Offensively Denver took the second and third quarters off too. After building up a ten point lead the Nuggets slowly stopped moving and passing. The offense became much too stagnant. Even though the defense could have been better had they made more than 38.1% of their shots, if they even equal the Rockets’ 42.5% they win the game.
In the end basketball comes down to making shots. Whether you are facing tough defense or nonexistent defense you need to knock down shots. The Nuggets missed more layups than I care to track. They also missed numerous open jumpers. On one second quarter possession J.R. drove the lane and missed a right handed layup, Birdman missed the tip, but Nene was able to corral the rebound and passed it to Jason Hart. Hart passed it to Melo on the right wing who drove in and kicked a pass out to J.R. who had no one near him in the right corner. J.R. missed the open three, but Nene tipped the rebound to Melo who was all alone at the middle of the free throw line and he missed the wide open jumper. You cannot fail to capitalize on chances like that.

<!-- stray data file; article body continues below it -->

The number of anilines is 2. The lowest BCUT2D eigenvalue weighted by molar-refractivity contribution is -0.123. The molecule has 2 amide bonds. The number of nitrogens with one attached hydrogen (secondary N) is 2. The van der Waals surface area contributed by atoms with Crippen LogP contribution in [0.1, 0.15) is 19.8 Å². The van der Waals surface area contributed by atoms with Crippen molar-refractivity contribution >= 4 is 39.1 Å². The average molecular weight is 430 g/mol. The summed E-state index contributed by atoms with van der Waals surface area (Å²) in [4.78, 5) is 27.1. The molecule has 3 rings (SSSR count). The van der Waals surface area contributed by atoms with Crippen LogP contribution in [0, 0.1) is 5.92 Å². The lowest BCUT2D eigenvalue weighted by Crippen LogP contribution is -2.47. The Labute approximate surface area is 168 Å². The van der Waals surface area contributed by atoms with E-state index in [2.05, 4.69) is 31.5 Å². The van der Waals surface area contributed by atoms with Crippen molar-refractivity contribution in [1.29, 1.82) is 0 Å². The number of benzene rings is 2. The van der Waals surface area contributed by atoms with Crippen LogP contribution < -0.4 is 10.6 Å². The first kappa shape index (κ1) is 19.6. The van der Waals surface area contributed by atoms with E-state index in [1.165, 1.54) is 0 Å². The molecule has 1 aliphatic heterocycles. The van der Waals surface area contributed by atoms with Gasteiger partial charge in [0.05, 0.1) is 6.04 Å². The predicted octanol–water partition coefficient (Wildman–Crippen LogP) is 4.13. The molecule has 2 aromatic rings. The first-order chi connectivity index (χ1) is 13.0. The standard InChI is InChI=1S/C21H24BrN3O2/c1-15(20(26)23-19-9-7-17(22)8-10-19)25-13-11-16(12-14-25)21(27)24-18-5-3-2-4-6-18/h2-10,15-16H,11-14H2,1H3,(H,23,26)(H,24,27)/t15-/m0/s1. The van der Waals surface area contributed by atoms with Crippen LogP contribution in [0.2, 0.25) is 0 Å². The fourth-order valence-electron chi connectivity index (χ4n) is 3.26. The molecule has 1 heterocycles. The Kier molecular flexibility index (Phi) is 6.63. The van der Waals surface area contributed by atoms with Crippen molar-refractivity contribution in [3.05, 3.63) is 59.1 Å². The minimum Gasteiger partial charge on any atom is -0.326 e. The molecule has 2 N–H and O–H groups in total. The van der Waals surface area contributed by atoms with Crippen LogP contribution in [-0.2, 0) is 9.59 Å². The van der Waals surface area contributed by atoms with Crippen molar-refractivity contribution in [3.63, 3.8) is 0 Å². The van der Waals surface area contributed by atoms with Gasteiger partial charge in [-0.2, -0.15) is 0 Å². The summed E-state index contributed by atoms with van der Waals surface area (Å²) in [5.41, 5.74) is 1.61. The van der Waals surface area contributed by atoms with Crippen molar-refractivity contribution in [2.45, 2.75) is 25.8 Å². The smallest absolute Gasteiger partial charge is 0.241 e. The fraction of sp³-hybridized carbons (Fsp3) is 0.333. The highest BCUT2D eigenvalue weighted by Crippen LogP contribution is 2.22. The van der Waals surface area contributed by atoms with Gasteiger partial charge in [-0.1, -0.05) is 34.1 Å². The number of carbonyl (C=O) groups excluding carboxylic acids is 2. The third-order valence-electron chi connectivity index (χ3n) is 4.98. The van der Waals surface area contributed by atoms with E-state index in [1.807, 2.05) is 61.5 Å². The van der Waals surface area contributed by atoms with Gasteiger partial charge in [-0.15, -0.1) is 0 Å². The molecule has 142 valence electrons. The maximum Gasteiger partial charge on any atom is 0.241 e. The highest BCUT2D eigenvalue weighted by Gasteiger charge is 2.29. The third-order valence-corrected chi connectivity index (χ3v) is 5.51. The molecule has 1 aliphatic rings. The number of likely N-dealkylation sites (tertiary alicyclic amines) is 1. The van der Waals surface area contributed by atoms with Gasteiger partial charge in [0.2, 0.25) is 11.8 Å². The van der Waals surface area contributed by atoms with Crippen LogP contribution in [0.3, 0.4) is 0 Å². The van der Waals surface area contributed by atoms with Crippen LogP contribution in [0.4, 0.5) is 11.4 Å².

As in the Kings game the Nuggets tried to crank up the intensity and make a late run and just like in the Kings game it was too little too late. I have no idea why they continue to play a turn it on when it matters style after it has failed game after game since the All-Star break. If they do not learn their lesson soon it will be too late.
The Nuggets are now a game behind Utah and Portland for the division lead. They have a day off before Oklahoma City comes to the Pepsi Center. The Nuggets had better get enough rest so that they can focus for an entire 48 minutes. They cannot afford to forfeit prolonged stretches of the game to their opponent. They cannot afford to give away another game to a sub .500 team and hold out any hope that this season will provide a different ending than any of the previous five.